My Glee experience started at the Hollywood Forever Memorial Park, a cemetery adjacent to Paramount Studios. When I was invited to participate in this episode of Glee, I was told only that I was going to be part of a transgender choir. Most choirs that I have seen are generally made up of 20 to 30 people. After I got there, I found out that the reason I was directed to the cemetery was because there was not enough parking on the Paramount lot for all the people that were coming.
From this cemetery, they took us in buses over to an area on the Paramount lot adjacent to stage 14. At that point, I'm sure there must have been at least 100 people already there. I was, for lack of a better word, gobsmacked. I have to give it to Paramount though, they were certainly ready for us. There was an army of staff ready to help any one who needed wardrobe, makeup and help with filling out that many forms that were required to be part of this choir.
After I arrived, several buses carrying more people arrived. Once I had filled out the appropriate paperwork and it was determined that my wardrobe and makeup were acceptable, I finally had time to really look around at the people that surrounded me. There were transgender people of every gender, size, shape, age, culture and socioeconomic group. What I was looking at, was truly a microcosm of our country. I wanted to talk to everybody. I wanted to know everyone's story. Unfortunately, there was not time for this to happen. The Paramount professionals there acted like a well oiled machine. After wardrobe, hair, makeup and paperwork were sorted out, we were then taken inside stage 14 where they had tables set up for us.
I had heard in the past, how great craft services was on television and movie sets. I was not disappointed. The breakfast they had ready for us, is what I would imagine celebrities would expect on the set. They gave us a little time to eat, and we were then introduced to, I believe, producers that for the rest of the day we referred to as mom and dad. "Mom" thoroughly explained to us what the day was going to consist of. We were told, thankfully on my part, that there would be no live singing, although we had coaches to help us learn the words that we would be lip synching. Anyone who knows me, knows that I sing about as well as I perform heart surgery. There were many sighs of relief around the tables when we learned we would not be singing live.
Being surrounded by all these interesting people was very difficult for me. While I was able to chat with a few during breakfast, being a bit nosey and curious and a rather talkative person, I was determined to be professional. Being part of a television show or a movie had always been an unrealized dream of mine and I really wanted to do my best. This would not be a day for networking.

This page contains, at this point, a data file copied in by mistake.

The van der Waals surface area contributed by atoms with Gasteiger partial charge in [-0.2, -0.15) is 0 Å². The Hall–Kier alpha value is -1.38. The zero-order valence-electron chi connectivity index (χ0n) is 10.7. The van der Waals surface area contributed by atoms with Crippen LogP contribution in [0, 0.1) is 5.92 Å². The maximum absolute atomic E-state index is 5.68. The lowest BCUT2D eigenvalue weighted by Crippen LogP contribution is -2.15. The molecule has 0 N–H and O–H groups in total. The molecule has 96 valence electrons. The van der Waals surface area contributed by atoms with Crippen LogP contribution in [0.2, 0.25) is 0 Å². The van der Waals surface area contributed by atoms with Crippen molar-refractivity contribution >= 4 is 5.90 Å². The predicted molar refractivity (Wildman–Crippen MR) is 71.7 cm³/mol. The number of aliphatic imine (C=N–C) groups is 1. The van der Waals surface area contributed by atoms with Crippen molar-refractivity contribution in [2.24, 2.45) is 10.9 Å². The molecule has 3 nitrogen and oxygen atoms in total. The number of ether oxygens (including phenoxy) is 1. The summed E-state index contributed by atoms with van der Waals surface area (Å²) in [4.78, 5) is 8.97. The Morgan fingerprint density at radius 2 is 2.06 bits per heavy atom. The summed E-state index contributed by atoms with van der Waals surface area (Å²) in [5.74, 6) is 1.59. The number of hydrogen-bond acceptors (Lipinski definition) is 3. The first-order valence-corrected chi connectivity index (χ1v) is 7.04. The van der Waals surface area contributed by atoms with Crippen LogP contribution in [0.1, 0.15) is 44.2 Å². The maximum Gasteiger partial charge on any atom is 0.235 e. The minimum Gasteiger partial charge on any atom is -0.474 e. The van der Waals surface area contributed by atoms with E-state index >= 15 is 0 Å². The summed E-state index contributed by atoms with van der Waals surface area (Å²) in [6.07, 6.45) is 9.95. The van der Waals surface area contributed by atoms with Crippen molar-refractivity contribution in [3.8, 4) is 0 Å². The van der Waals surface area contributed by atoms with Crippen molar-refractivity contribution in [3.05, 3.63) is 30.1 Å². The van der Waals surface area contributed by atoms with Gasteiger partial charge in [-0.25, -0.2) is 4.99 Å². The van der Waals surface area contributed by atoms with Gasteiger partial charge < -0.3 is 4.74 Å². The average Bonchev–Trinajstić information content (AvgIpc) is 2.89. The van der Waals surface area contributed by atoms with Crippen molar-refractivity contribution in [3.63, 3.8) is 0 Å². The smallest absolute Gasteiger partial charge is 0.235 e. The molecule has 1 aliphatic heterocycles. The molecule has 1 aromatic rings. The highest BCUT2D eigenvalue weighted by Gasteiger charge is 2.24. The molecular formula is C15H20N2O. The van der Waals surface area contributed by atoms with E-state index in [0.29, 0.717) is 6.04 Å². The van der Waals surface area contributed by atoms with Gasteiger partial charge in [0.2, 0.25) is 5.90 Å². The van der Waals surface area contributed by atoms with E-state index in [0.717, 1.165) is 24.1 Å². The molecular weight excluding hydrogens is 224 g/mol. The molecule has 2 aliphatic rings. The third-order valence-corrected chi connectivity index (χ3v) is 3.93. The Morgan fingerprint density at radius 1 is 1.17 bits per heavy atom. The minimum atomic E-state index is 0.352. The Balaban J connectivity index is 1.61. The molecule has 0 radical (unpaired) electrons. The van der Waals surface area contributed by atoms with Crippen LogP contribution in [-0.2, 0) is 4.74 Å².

After a couple of hours of rehearsal, we were then taken to the soundstage where the William McKinley High auditorium was. We were then wrangled to our spots on the risers. I am still amazed at how well all of the Paramount people did their jobs. They spent awhile moving people around until they got just the right look that they wanted. There were 198 transgendered people in the choir (a few less than the 300 Mr. Shuster told Coach Beiste were there) and they acted like dealing with a group of people this size was something they did every day.
Another thing that really amazed me, was the way all of the other extras behaved during a very long and arduous day. After talking to a few people, I realized this group consisted of a lot of really big personalities. Sometimes big personalities can be difficult to deal with, but the day went on with only the occasional grumble. I think though, like me, it was dawning on every transgender person there, that we were about to be a part of something special, even epic. Outside of pride festivals, as far as I know, there has never been a group of transgender people this size and diverse ever brought together in one place before.
Throughout the day, we went through the song more times than I could count. Every time we went through the song, so did Alex Newell, playing the character of Unique, who was singing the song. Dot Marie Jones, playing Coach Beiste, who I had the privilege of chatting with, also had as long of a day as we did. The rest of the cast members were there for most of the shoot, with the exception of Jane Lynch. I got to meet several of them. They were very friendly and approachable. After this experience, I truly have a real understanding of just how hard actors, producers, crew all the way down to the production assistants work.